Oral allergy syndrome is a condition in which a person experiences an allergic reaction to certain foods, most commonly fresh vegetables, fruits, and nuts. Unlike other food allergies, oral allergy syndrome is not triggered by the foods themselves. Rather, the allergic response occurs because the body's immune system mistakes food proteins for pollen spores that have similar chemical and physical properties. An individual who is allergic to pollen, then, can experience a reaction when eating foods that have homologous proteins. A person who experiences allergic reactions to food or other pathogens should be evaluated by a medical professional to receive a diagnosis and learn about treatment options.
Pathologists have identified several connections between pollens and foods based on the proteins they contain. An individual who has an allergic reaction to ragweed, for example, may experience a similar reaction after eating bananas, melons, or cucumbers. Allergies to other trees and grasses can cause symptoms when eating tomatoes, cherries, carrots, hazelnuts, or many other common foods.
When a person with oral allergy syndrome eats a food associated with a pollen, his or her immune system recognizes the normally harmless proteins as potential threats. The immune system releases chemicals called histamines to combat the proteins, which causes the mouth, throat, and sinuses to become inflamed and produce mucus. As a result, the person's lips, gums, and tongue swell and his or her eyes become watery and itchy. In the case of a severe reaction, throat swelling can restrict the airways enough to make breathing very difficult.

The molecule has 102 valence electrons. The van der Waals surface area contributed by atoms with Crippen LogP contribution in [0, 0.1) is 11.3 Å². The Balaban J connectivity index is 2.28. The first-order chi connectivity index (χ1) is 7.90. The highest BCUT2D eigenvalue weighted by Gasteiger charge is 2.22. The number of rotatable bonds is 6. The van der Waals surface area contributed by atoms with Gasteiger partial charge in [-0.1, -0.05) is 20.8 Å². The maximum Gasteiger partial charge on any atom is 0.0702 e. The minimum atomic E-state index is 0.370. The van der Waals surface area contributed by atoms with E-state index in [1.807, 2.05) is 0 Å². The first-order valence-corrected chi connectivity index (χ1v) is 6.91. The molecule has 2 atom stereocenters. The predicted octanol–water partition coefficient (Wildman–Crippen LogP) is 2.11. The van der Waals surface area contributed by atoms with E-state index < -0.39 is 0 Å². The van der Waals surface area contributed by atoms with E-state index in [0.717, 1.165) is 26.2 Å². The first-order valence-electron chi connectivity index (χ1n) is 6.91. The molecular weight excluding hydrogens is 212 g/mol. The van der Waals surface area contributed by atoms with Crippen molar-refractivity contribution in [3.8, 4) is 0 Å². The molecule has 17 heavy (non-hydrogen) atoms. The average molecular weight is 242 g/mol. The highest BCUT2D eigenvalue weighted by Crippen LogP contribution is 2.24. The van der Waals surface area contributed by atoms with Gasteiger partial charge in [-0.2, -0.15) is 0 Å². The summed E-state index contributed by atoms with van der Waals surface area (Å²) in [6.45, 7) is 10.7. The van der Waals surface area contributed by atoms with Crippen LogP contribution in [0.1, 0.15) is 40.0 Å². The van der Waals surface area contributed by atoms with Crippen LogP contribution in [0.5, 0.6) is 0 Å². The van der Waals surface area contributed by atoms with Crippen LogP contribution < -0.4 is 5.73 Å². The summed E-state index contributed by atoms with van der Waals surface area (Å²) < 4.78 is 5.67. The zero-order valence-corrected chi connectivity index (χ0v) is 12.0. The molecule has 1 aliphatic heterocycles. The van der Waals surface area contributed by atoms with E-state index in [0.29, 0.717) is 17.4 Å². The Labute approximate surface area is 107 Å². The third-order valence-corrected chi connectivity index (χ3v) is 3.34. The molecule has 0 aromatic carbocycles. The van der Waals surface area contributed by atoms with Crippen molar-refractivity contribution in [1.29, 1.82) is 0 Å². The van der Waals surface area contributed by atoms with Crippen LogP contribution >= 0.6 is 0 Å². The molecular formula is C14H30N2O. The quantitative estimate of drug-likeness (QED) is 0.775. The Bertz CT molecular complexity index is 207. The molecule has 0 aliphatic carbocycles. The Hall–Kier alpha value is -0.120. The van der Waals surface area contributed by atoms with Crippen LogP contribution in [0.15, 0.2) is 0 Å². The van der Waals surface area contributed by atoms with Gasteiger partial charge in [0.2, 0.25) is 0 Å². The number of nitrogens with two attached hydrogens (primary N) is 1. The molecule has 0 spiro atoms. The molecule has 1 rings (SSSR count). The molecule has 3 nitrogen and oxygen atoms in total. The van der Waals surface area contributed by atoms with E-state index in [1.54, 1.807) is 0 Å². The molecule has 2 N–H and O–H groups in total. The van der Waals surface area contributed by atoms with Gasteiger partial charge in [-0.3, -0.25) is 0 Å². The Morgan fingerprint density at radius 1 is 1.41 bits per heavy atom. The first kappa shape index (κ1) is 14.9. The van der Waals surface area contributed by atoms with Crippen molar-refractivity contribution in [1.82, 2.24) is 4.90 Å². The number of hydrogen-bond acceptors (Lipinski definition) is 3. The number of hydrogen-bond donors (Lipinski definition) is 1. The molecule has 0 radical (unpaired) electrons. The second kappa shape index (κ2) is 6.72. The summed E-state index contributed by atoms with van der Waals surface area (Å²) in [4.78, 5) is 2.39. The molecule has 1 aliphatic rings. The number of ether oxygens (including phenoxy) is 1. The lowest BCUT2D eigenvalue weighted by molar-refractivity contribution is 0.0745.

Most mild cases of oral allergy syndrome can be treated at home with over-the-counter oral antihistamines. If an individual knows which food triggered his or her symptoms, the offensive product should be avoided in the future. Immediate medical care should be sought in the event of a severe reaction that restricts breathing. A doctor can inject a solution of epinephrine or a similar drug to immediately stop the immune system's release of histamines.
Following immediate treatment, a patient is usually tested for specific allergens. A specialist can conduct a series of blood or skin-prick tests to determine which pollens and corresponding foods trigger an immune system response. After identifying the causes of oral allergy syndrome, the doctor may decide to prescribe an allergy medication or arrange for the patient to receive regular allergy shots to help manage symptoms. By following the doctor's recommendations and staying away from known triggers, a person with oral allergy syndrome can usually avoid future problems.